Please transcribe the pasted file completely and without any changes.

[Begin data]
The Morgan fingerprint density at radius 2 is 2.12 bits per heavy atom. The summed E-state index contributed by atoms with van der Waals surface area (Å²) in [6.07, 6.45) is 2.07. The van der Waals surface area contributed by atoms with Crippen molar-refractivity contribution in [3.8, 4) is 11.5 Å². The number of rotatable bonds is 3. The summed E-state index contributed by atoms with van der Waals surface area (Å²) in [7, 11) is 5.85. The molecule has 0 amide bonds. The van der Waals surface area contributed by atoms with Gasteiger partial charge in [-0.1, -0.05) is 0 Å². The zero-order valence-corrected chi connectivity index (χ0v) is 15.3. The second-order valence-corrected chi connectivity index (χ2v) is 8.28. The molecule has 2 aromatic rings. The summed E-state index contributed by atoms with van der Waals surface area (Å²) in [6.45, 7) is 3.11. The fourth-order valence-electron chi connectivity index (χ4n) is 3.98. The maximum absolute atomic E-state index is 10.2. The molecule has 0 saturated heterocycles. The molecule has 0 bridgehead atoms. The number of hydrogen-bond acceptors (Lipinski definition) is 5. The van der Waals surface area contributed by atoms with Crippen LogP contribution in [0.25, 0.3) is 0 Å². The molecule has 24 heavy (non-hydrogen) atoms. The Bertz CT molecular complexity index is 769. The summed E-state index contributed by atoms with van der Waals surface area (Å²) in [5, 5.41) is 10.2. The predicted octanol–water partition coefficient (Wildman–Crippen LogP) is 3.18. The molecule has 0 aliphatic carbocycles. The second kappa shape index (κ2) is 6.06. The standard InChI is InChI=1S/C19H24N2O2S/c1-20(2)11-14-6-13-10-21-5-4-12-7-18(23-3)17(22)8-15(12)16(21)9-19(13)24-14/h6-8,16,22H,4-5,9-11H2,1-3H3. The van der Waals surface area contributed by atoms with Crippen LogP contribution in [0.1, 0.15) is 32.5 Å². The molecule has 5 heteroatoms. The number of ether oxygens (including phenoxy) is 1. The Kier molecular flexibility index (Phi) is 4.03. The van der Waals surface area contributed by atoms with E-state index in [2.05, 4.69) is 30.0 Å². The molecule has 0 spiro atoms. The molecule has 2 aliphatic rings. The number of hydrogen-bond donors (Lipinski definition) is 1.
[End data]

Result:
The Morgan fingerprint density at radius 2 is 2.12 bits per heavy atom. The summed E-state index contributed by atoms with van der Waals surface area (Å²) in [6.07, 6.45) is 2.07. The van der Waals surface area contributed by atoms with Crippen molar-refractivity contribution in [3.8, 4) is 11.5 Å². The number of rotatable bonds is 3. The summed E-state index contributed by atoms with van der Waals surface area (Å²) in [7, 11) is 5.85. The molecule has 0 amide bonds. The van der Waals surface area contributed by atoms with Gasteiger partial charge in [-0.1, -0.05) is 0 Å². The zero-order valence-corrected chi connectivity index (χ0v) is 15.3. The second-order valence-corrected chi connectivity index (χ2v) is 8.28. The molecule has 2 aromatic rings. The summed E-state index contributed by atoms with van der Waals surface area (Å²) in [6.45, 7) is 3.11. The fourth-order valence-electron chi connectivity index (χ4n) is 3.98. The maximum absolute atomic E-state index is 10.2. The molecule has 0 saturated heterocycles. The molecule has 0 bridgehead atoms. The number of hydrogen-bond acceptors (Lipinski definition) is 5. The van der Waals surface area contributed by atoms with Crippen LogP contribution in [0.25, 0.3) is 0 Å². The molecule has 24 heavy (non-hydrogen) atoms. The Bertz CT molecular complexity index is 769. The summed E-state index contributed by atoms with van der Waals surface area (Å²) in [5, 5.41) is 10.2. The predicted octanol–water partition coefficient (Wildman–Crippen LogP) is 3.18. The molecule has 0 aliphatic carbocycles. The second kappa shape index (κ2) is 6.06. The standard InChI is InChI=1S/C19H24N2O2S/c1-20(2)11-14-6-13-10-21-5-4-12-7-18(23-3)17(22)8-15(12)16(21)9-19(13)24-14/h6-8,16,22H,4-5,9-11H2,1-3H3. The van der Waals surface area contributed by atoms with Crippen LogP contribution in [0.1, 0.15) is 32.5 Å². The molecule has 5 heteroatoms. The number of ether oxygens (including phenoxy) is 1. The Kier molecular flexibility index (Phi) is 4.03. The van der Waals surface area contributed by atoms with E-state index in [2.05, 4.69) is 30.0 Å². The molecule has 0 spiro atoms. The molecule has 2 aliphatic rings. The number of hydrogen-bond donors (Lipinski definition) is 1.